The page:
Homoplastic (analogous) characters may also be similar in appearance, but have actually evolved from different ancestors. Homoplastic characters can distort patterns of relationship indicated by homologous characters because they are often in conflict with them. Octopus eyes and human eyes are homoplastic; they develop very differently and have evolved independently in two remotely related groups of animals. Body form in whales and fishes is homoplastic and relates to their aquatic mode of life (Figure 4). Wings in birds and bats have evolved separately in each group; these features are homoplastic as wings. However, they are homologous as forearms, because they evolved in each case from the front limbs.
Characters change from one state to another through the process of evolution. The initial (old) state is said to be ancestral (or plesiomorphic); the new or novel state is derived (or apomorphic) relative to the ancestral state. For example, brain to body size ratios increased in human evolution. Relatively smaller brains are ancestral, relatively larger brains are derived. Closely related organisms share derived features, such as feathers shared by birds. Characters shared through common ancestry (homologues) and derived relative to a former state are called shared derived characters or synapomorphies. Species and clades are defined by these new features because they are more informative than shared ancestral characters (symplesiomorphies). Fully upright posture, walking on two legs, the development of language and culture, and perhaps the ability to use tools distinguish us from both of our closest living relatives, the gorillas and chimps.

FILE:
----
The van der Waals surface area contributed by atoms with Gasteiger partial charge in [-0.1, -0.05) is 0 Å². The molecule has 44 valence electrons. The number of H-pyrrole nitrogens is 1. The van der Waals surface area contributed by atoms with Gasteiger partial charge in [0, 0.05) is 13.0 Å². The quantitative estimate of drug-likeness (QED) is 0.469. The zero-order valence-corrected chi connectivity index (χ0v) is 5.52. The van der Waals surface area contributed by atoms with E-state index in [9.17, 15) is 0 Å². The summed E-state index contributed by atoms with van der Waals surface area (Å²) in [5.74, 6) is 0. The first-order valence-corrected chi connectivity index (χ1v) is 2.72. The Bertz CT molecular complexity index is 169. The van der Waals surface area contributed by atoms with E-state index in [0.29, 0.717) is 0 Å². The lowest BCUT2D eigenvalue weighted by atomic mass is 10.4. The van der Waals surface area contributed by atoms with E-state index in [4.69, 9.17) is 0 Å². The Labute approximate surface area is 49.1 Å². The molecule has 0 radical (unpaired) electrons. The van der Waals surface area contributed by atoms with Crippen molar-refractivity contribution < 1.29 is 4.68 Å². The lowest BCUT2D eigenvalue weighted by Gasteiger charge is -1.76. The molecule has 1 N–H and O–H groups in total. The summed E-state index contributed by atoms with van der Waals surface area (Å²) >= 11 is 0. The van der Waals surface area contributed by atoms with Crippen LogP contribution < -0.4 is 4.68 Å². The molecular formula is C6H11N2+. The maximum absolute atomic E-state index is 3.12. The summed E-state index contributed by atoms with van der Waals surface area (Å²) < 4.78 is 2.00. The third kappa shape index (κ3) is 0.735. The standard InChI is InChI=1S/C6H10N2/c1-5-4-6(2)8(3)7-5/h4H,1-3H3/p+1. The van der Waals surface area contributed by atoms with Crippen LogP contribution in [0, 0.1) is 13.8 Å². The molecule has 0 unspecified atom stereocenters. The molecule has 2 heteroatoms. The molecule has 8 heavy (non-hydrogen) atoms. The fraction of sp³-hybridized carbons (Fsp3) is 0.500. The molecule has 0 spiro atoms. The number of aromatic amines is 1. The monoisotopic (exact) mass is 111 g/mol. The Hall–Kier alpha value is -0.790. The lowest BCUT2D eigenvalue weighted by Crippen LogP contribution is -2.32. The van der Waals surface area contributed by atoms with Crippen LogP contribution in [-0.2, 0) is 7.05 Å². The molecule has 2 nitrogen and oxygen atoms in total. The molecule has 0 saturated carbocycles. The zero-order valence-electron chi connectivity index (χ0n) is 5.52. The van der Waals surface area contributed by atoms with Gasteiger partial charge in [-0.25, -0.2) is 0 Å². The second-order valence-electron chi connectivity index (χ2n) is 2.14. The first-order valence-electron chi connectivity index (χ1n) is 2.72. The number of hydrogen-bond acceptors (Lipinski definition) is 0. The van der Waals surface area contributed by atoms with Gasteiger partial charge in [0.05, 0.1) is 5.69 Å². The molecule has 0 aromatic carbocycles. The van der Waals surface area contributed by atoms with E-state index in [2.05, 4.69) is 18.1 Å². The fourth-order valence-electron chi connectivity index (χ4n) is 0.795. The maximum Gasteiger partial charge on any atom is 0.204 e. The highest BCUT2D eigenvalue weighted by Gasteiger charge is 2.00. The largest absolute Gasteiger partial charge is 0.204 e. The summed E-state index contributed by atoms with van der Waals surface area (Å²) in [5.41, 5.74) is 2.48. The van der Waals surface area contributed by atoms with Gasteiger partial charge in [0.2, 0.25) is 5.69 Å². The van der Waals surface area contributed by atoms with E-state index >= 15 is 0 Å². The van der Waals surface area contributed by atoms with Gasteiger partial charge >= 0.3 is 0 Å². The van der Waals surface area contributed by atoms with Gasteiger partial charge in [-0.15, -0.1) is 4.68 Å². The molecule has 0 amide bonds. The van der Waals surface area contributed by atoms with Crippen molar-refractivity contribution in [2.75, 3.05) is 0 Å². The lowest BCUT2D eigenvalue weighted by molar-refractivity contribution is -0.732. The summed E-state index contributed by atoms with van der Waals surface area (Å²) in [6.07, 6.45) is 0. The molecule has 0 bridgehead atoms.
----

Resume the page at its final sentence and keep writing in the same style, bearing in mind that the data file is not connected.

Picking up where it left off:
Suppose we tried to define human beings by the possession of hair. Hair is homologous among all mammals, shared by common ancestry, so it is not a deceptive, homoplastic character that we would automatically avoid using. However, hair is a shared ancestral character for humans. Because it is also shared by many non-human mammals, it doesn't help to distinguish humans from other mammalian species, and is a pretty useless diagnostic character.

Character Polarity
The direction of character change in evolution, from ancestral to derived, is referred to as character polarity. It is not always obvious which character states are derived and which ancestral. Some criteria for determining the direction of character change in evolution must be established. Ancestral and derived states are always identified as such by comparison to a frame of reference (Figure 4, Table 1). Of several possible character states (e.g., hair present, hair absent), the ancestral state is the one present in a closely related species outside the group of interest (outgroup criterion), or the one appearing lower in the stratigraphic record (paleontological criterion), or earlier in development (ontogenetic criterion). Because ancestral and derived states are determined relative to some reference frame, their status changes if the frame of reference changes. Hair is derived for mammals (relative to other [non-mammalian] vertebrates), but ancestral for humans, because the closest relatives to humans, gorillas and chimps, also have hair. Consider whales, which have very minimal hair. Does their apparent lack of hair mean that whales are not mammals? No. Because of many other shared derived characters of mammals that whales possess (for example, giving birth to live young and nursing their young), we conclude that whales are mammals that no longer need much hair for their fully aquatic mode of life. Loss of hair is thus a derived feature for whales, among the mammals.
To summarize, all living things are related to each other, more closely or more distantly. This relative pattern of relationships can be expressed in a vast, nested hierarchy — the hierarchy of life — represented in a series of internested cladograms. The possession of certain features (homologues) can help locate the position of an individual in the hierarchy of life. Closely related individuals tend to share a larger number of similar features than do distantly related individuals as a result of their shared common ancestry. Establishing the pattern of character distribution among individuals and among species and higher taxa can therefore reflect and reveal the process of common descent with modification — the process of evolution.